What we can learn from Scotland’s whisky micros 2

January 27, 2017

Scotland’s quiet micro whisky revolution can teach the curious a lot, which is why we have spent a week here.


Strathearn is quite possibly Scotland’s smallest distillery, the first couple of days here were spent measuring the place up, drinking whiskey and mashing some barley. But next comes the magic bit and at the heart of everything are two beautiful Hoga stills.


The wash still (or ‘stripper’ as she is unkindly known) is 1,000 litres, the spirit still half that size. After an unusually long four to five-day fermentation the wort is pumped and the steam pump stoked. At the same time distiller Liam filled the spirit still and were off.

Hoga stills are made in Galicia, Spain –  on the down side Mr Hoga is as odd as they come and depending on who knows what, he may or may not answer your emails. On the up side his stills are seriously good value for money. They won’t last as long as say Karl or Forsyth’s would, but then again you don’t need hundreds of thousands to get kitted out. Hoga stills pop up a lot in the craft world, from Tarquin’s gin operation in Cornwall, to Eden Mill and Strathearn in Scotland.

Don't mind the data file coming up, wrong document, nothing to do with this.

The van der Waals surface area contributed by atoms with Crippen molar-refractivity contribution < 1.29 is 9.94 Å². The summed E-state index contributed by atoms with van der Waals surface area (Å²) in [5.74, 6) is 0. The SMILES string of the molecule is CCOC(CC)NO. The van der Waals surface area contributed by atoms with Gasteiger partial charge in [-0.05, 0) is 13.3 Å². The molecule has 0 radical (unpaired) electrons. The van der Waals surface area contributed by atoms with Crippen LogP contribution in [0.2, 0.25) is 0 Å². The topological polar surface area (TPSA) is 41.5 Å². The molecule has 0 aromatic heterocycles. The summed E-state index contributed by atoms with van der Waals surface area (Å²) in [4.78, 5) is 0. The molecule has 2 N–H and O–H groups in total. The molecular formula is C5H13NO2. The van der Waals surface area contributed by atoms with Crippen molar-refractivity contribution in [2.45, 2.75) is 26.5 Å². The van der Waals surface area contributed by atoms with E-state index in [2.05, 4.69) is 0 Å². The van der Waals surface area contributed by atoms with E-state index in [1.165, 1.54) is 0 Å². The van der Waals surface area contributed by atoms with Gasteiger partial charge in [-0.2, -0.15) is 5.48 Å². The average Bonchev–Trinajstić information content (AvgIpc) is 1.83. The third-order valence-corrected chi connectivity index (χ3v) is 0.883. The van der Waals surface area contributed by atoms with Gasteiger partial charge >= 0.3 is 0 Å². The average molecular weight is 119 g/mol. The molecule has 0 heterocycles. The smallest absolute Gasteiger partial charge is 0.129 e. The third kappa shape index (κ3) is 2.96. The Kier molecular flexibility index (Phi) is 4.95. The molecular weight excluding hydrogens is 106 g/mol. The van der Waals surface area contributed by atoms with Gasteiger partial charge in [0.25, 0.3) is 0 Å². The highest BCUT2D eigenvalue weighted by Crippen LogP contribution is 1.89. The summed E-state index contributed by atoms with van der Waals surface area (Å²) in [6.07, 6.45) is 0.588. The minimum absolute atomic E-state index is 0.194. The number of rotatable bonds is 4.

Small but perfectly formed
Small but perfectly formed

Most importantly though Hoga stills can make good whisky. The Strathearn new make is very soft and wonderful malty; like orange sprinkled over warm shortbread. It’s matured in a mix of 50 litre and 100 litre casks, again a common thread in Scottish micros. Although technically a Highland Distillery, Strathearn’s new make has more in common with lowland Scotch, or even double distilled Irish. But Strathearn small stills and single malt varietal means their spirit is totally unlike anything else I have tasted. It is genuinely innovative, but more importantly shows how a move away from an over reliance on age statement, and instead favouring the grain is the only game micros can hope to win.

Time to fill a 100 litre cask
Time to fill a 100 litre cask

So has out trip to Strathearn changed our plans? Overall no, our new stills are already sorted with Frilli (same guys who did Teeling’s), though this journey has helped us spec our brew gear. It has also focused our attention on what kind of whisky we should make. But more of that tomorrow, as Strathearn was not the only distillery to welcome us in.

To Be Continued…